Meeting to address scientific evidence of Arctic environmment change

October 28, 2003

ARLINGTON, Va.--Dramatic declines over the past 30 years in sea ice covering the Arctic Ocean appear to be part of a complex and interrelated set of environmental changes that already are affecting traditional ways of life, according to researchers attending a landmark scientific meeting in Seattle this week.

The changes may have far-reaching consequences beyond the Polar Regions, they add.

Scientists attending the meeting are presenting evidence that environmental changes are occurring in the Arctic. They also hope to formulate new research strategies to understand those changes.

More than 400 people are expected to attend the Study of Environmental Arctic Change (SEARCH) open science meeting being held in Seattle, Wash., from Oct. 27 to 30. The meeting is the first and largest scientific gathering ever held to discuss a federal interagency initiative to analyze and understand trends in Arctic environmental change.

"We don't know the full extent or future course of Arctic environmental change," said James Morison, the National Science Foundation-funded researcher at the University of Washington who heads the SEARCH Science Steering Committee. "But we think we can understand it because the recent observations of the changing environment have given us new insights into how the Arctic system functions."

The National Science Foundation's (NSF) Office of Polar Programs is sponsoring the meeting, along with additional support from NASA and the National Oceanic and Atmospheric Administration (NOAA) and the International Arctic Science Committee (IASC), a non-governmental organization that encourages and facilitates cooperation in all aspects of Arctic research.

NSF is an independent federal agency that supports fundamental research and education across all fields of science and engineering, with an annual budget of nearly $5 billion.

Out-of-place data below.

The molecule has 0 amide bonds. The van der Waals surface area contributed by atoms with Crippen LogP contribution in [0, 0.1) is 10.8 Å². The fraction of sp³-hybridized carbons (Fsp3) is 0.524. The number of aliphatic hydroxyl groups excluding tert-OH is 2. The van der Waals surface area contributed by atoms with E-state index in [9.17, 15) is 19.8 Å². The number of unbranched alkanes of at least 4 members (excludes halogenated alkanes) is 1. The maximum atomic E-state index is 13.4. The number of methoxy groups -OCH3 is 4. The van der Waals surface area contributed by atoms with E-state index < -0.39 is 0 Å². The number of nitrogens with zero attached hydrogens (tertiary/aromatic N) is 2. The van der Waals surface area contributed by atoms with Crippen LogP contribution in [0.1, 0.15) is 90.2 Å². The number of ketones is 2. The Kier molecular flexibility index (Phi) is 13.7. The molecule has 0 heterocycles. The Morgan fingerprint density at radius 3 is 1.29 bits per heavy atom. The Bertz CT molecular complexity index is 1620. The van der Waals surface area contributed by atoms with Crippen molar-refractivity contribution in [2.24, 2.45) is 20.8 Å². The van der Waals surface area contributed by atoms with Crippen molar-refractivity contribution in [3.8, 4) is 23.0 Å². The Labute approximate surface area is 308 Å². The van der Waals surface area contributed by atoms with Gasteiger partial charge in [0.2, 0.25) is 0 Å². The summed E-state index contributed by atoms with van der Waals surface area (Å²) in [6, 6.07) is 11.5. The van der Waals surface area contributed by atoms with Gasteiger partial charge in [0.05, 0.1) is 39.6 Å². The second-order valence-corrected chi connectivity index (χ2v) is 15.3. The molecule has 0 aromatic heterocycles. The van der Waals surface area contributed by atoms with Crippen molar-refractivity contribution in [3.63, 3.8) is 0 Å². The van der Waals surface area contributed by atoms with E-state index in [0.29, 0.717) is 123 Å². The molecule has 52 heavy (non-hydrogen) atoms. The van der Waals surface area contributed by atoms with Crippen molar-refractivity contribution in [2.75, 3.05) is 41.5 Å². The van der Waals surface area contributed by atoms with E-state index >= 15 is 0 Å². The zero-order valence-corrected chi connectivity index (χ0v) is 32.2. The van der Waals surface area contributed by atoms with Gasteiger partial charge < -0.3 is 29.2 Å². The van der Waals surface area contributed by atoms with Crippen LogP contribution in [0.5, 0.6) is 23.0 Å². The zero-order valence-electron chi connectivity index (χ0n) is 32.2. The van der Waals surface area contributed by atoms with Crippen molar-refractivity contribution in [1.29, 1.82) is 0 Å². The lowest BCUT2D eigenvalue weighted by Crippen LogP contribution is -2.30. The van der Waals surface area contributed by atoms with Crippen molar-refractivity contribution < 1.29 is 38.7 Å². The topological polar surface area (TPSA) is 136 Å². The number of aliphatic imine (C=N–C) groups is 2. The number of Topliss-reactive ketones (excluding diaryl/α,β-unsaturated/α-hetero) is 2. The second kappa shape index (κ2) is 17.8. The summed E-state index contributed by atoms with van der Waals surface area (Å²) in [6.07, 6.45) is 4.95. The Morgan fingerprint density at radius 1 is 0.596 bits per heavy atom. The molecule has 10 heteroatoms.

Other federal participants in SEARCH include NASA, NOAA, the U.S. Department of Agriculture, the Smithsonian Institution and the Interior, Energy and Defense departments.

U.S. organizers said they hope the meeting will serve as an international forum in which researchers can addresses the basic premise of SEARCH -- that a complex of interrelated changes encompassing terrestrial, oceanic, atmospheric and human systems are taking place across the Arctic. The meeting also is aimed at identifying unresolved scientific issues and future research opportunities.

"Among other things, we want the meeting to be an opportunity to hear what more our foreign colleagues think about SEARCH and how it might be implemented," said Morison. "We hope this meeting marks the start of a sustained, systematic program of large-scale observation and analysis of environmental change indicators in the Arctic."

Researchers said that four large-scale hypotheses under gird SEARCH investigations: Peter Schlosser, of the Lamont-Doherty Earth Observatory at Columbia University, who joined Morison at a media briefing during the meeting, said an observing system that would keep tabs on conditions on the land and in oceans areas of the Arctic is critical to any strategy for understanding Arctic environmental change. Implementation of such an observing system, he said, would require an international effort with close collaboration among federal agencies.
NSF PR03-125

NSF Science Expert: Neil Swanberg, 703-292-8030,

LJ Evans, Arctic Council of the U.S. (ARCUS): 907-474-1600,
Sandra Hines, University of Washington:, 206-543-2580
Jana Goldman, National Oceanic and Atmospheric Administration:, 301-713-2483
Elvia H. Thompson, NASA, Washington, 202-358-1696,

Images/B-Roll: For B-roll on Beta SP, contact Dena Headlee, 703-292-7739,

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For more information about SEARCH, including a list of participating federal agencies, see

For specific information about the open science meeting, see:

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